Two key Senate Democrats have taken steps to slow U.S. efforts toward possible war against Iraq.
Senator Ted Kennedy of Massachusetts and Senator Robert Byrd of West Virginia say President Bush has failed to make a compelling case for possible military action against Iraq.
Their comments come a day after President Bush used his State of the Union address to warn that Iraqi leader Saddam Hussein is running out of time to disarm, and that the United States is prepared to use force to resolve the standoff.
Senator Byrd is offering a resolution calling on the administration to seek United Nations authorization for any use of force against Iraq.
Senator Kennedy's resolution calls on the administration to seek Congressional authorization.
"If we rush to pull the trigger against Iraq, we will invite catastrophe and condemnation," he said. "America, which has long been a beacon of freedom for people around the world, will turn into a symbol of brute force and aggression. The world may come to see us as a dangerous rogue state, needing to be contained and deterred."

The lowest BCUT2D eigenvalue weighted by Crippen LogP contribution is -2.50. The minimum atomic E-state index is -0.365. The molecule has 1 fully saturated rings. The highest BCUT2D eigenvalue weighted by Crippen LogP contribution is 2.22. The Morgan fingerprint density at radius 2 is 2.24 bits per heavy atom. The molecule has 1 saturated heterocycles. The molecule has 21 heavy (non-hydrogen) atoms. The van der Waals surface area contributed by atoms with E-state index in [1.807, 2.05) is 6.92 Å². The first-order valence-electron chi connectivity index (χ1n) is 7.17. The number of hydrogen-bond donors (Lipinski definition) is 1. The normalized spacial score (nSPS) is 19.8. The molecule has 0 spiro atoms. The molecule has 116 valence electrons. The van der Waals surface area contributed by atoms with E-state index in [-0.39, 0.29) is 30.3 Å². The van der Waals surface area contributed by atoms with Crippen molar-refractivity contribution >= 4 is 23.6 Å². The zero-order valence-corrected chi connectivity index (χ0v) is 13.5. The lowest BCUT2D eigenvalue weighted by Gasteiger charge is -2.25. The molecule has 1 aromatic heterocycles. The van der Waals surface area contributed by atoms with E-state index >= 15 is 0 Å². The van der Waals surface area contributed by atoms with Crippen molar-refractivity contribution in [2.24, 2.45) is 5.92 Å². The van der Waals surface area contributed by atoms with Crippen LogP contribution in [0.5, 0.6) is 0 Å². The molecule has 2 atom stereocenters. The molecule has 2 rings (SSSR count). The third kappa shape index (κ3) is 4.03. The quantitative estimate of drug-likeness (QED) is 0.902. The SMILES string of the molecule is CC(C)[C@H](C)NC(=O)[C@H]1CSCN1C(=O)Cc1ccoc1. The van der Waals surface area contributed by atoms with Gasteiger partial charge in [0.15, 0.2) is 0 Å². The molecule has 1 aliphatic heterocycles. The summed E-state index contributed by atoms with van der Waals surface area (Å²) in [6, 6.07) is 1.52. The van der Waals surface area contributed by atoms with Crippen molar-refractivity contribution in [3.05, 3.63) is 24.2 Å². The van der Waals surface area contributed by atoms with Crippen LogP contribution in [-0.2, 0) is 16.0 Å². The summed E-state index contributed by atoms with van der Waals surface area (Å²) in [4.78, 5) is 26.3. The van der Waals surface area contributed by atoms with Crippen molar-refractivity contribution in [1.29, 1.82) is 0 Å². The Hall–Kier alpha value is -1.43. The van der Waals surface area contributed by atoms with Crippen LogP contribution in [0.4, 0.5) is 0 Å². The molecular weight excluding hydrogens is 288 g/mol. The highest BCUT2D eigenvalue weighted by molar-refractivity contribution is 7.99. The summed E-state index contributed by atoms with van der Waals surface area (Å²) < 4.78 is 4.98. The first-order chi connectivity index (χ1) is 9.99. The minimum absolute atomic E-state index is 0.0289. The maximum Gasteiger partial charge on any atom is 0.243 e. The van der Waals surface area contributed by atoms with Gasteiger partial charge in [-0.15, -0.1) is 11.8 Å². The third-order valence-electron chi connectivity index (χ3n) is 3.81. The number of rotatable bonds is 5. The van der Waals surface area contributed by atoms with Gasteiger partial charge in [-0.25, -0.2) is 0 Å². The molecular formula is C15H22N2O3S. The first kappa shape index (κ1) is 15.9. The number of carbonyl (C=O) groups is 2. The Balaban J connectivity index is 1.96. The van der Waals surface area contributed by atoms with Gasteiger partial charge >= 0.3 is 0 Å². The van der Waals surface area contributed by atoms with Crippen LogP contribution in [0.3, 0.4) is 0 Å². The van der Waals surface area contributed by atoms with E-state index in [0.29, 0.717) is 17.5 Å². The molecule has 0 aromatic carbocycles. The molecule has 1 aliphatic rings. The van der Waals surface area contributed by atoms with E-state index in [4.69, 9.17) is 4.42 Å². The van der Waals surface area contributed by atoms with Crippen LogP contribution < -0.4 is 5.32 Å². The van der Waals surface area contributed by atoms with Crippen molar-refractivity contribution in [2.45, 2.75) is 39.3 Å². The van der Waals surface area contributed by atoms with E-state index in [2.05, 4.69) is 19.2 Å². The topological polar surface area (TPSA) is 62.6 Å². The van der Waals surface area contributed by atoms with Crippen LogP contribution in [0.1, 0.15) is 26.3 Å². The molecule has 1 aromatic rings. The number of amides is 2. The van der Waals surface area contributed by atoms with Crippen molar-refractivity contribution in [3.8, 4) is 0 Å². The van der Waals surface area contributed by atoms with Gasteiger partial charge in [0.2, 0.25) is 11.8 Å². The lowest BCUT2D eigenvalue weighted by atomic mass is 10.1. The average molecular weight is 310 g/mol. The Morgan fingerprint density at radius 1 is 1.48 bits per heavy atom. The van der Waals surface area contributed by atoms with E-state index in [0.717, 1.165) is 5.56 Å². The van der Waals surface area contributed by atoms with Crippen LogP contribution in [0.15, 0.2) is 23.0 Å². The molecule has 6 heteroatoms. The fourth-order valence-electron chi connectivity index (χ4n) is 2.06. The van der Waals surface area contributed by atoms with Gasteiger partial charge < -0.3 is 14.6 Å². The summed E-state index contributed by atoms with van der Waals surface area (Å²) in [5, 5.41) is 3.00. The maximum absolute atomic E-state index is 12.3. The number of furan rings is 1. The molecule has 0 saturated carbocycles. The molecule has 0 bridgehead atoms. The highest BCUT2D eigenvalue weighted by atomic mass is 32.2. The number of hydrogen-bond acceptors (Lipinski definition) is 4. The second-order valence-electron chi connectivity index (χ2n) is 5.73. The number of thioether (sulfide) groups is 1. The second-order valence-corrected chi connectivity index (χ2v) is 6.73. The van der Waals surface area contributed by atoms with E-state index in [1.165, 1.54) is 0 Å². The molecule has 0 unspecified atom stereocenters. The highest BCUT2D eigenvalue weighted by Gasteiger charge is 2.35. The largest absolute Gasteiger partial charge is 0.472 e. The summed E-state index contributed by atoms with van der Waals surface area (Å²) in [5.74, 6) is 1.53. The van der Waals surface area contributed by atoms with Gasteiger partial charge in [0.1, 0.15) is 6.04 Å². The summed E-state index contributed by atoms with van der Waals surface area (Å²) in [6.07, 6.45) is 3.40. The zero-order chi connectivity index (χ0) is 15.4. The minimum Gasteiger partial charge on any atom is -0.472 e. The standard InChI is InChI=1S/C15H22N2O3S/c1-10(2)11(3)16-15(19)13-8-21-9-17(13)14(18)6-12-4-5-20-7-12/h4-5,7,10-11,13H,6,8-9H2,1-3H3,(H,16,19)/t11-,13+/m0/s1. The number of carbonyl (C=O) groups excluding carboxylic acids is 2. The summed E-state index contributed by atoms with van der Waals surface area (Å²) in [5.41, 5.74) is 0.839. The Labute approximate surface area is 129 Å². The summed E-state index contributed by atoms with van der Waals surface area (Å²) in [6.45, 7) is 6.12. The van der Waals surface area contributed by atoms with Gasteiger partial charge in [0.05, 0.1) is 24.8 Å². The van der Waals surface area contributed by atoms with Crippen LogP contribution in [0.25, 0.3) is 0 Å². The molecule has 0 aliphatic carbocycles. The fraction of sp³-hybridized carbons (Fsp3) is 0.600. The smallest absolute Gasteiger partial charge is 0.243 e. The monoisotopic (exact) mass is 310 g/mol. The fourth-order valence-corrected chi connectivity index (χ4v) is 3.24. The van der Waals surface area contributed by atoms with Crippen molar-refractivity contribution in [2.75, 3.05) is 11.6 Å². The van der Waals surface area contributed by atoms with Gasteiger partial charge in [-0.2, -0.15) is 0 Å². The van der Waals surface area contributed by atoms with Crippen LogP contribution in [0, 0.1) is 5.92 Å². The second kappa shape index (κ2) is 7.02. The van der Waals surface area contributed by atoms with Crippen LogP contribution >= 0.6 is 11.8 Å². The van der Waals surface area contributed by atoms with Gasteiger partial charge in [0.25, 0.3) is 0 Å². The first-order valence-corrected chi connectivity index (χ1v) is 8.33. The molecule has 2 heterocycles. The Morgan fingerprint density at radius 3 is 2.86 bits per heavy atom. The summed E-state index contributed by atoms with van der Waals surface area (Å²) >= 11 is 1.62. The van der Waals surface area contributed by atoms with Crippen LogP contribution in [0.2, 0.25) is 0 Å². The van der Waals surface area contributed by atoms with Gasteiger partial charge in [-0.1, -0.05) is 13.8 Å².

Although both houses of Congress last year approved a resolution authorizing the president to use force, Mr. Kennedy argues that conditions have changed.
Republicans, and a few Democrats, argue the president already has the authority he needs to use force, if necessary, against Iraq.
Senator John McCain, an Arizona Republican, argues Saddam Hussein poses a grave threat to the world and must be dealt with sooner rather than later.
"The price of his deception, and if allowed to continue unchecked, could have catastrophic consequences for the United States, which none of us, no matter how we voted on the Iraq resolution, could ever countenance," he said.
On Thursday, U.S. Deputy Secretary of State Richard Armitage and U.S. Ambassador to the United Nations John Negroponte will discuss the U.N. weapons inspectors' report released to the Security Council this week. Chief weapons inspector Hans Blix has accused Iraq of failing to fully cooperate with the inspections process.